“Even though some of us completed our sentences more than ten years ago, we’re still paying for our past mistakes, even as we try to take care of our children,” says Ingrid Archie, an ex-convict from Los Angeles who serves as the organising director of the Time Done campaign, which advocates for the erasure of criminal records.

Archie was born in South Central, a low-income Black neighbourhood in Los Angeles. Now in her 40s, Archie spent the majority of her teenage years in juvenile detention facilities and was in and out of prison as an adult. “I grew up in a very violent environment. My mother had drug problems and I was left to my own devices. I got involved in crime early on. Every time I got out of prison, I found it hard to find a job. I had children to support and I couldn’t manage financially. This led me to sell drugs and I ended up back in prison,” says the mother of six. When she was released, her conviction for selling illegal substances also prevented her from accessing social assistance.

Black Americans disproportionately affected

The vicious cycle of post-prison poverty in the United States disproportionately affects Black Americans. According to a study by the University of Georgia published in 2017, 33 per cent of the African-American male population has been convicted of a crime compared with 8 per cent of the overall population. “Black former prisoners are currently faced with a system similar to the Black Codes, 19th century laws that limited the civil rights of newly emancipated Black slaves,” says Archie. “They were freed but they were not allowed to own a house, they were not allowed to move around and they had to have a job or they were sent to prison. Today, when you receive parole, you have to get a job or you go back to prison, which is very difficult if you have been convicted of a crime.”

Having a record “is not the only barrier to finding a job,” explains Hadar Aviram, professor at the University of California, Hastings College of the Law in San Francisco. “It affects many aspects of daily life. You may not be able to adopt a child, for example, or even live with someone who is in the process of adoption. You may also have difficulty renting or buying property or taking out life insurance. Your whole life is affected.”

SB731 aims to remove many of these barriers. It automatically seals non-violent felony convictions after four years. With the exception of registered sex offenders, people convicted of violent crimes are now eligible to apply to a judge to have their records expunged. According to Californians for Safety and Justice, between 250,000 and 400,000 people in California could have their records automatically sealed under the new law. The organisation also estimates that more than one million people could be eligible to file a petition with a court to have their records expunged.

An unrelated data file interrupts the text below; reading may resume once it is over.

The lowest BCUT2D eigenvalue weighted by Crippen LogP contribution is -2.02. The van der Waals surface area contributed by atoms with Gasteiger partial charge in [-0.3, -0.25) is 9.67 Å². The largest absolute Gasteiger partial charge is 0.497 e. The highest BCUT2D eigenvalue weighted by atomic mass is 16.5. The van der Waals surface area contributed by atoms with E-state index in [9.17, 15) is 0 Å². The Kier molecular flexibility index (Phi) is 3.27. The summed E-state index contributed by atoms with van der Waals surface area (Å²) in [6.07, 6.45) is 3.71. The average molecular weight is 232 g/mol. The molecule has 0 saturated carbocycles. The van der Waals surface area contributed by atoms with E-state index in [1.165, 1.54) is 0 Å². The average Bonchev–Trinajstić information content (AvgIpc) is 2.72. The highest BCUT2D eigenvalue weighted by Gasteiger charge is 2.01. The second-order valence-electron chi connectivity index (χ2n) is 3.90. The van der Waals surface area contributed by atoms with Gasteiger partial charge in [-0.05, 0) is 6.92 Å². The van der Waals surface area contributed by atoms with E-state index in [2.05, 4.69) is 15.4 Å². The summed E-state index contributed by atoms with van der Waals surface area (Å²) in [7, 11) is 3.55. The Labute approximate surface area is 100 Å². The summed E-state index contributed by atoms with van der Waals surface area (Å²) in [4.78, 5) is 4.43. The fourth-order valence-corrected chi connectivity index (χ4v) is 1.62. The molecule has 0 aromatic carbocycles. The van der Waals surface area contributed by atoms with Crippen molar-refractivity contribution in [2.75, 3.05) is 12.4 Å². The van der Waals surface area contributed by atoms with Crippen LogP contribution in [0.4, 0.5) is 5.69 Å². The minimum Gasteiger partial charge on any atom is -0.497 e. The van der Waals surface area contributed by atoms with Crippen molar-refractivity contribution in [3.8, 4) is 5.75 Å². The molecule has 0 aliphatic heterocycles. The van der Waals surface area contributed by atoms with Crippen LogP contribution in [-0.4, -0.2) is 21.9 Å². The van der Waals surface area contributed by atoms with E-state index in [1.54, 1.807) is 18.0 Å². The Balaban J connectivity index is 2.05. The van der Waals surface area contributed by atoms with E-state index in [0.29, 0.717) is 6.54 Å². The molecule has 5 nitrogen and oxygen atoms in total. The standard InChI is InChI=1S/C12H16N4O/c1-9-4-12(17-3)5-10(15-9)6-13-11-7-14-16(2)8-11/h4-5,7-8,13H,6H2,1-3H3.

According to Aviram: “SB731 is a step in the right direction even if it won’t solve the problem overnight.” More and more people in the US are being convicted “at both the state and federal level, while SB731 only applies to convictions in the California court system”.

The law also fails to address the use of legal data by the poorly regulated private companies that employers use to perform background checks on job applicants, a very common practice in the US. “There’s a real legal data industry in the United States. California will almost certainly need to pass new legislation to regulate the data that is floating around on the Internet,” says Aviram. According to a 2014 study by the Society for Human Resource Management, an association of human resource professionals, 9 out of 10 US employers run criminal background checks on applicants as part of the hiring process.

For many prisoners, however, the passage of SB731 remains a source of real hope. Former inmate Michael L. plans to petition a judge next year to have his record permanently sealed. The California man, who requested anonymity, has had most of his convictions expunged thanks to the Record Clearance Project, a programme at San Jose State University in California where law students volunteer to help former prisoners expunge their criminal records. “Thanks to them, my life has changed,” says the veteran who became a bus driver after his release from prison. “But I still have one last felony conviction on my record. When it’s removed, I will finally feel completely free. No one can hold my past against me anymore. Just thinking about it fills me with a wonderful feeling of lightness.”

This article has been translated from French by Brandon Johnson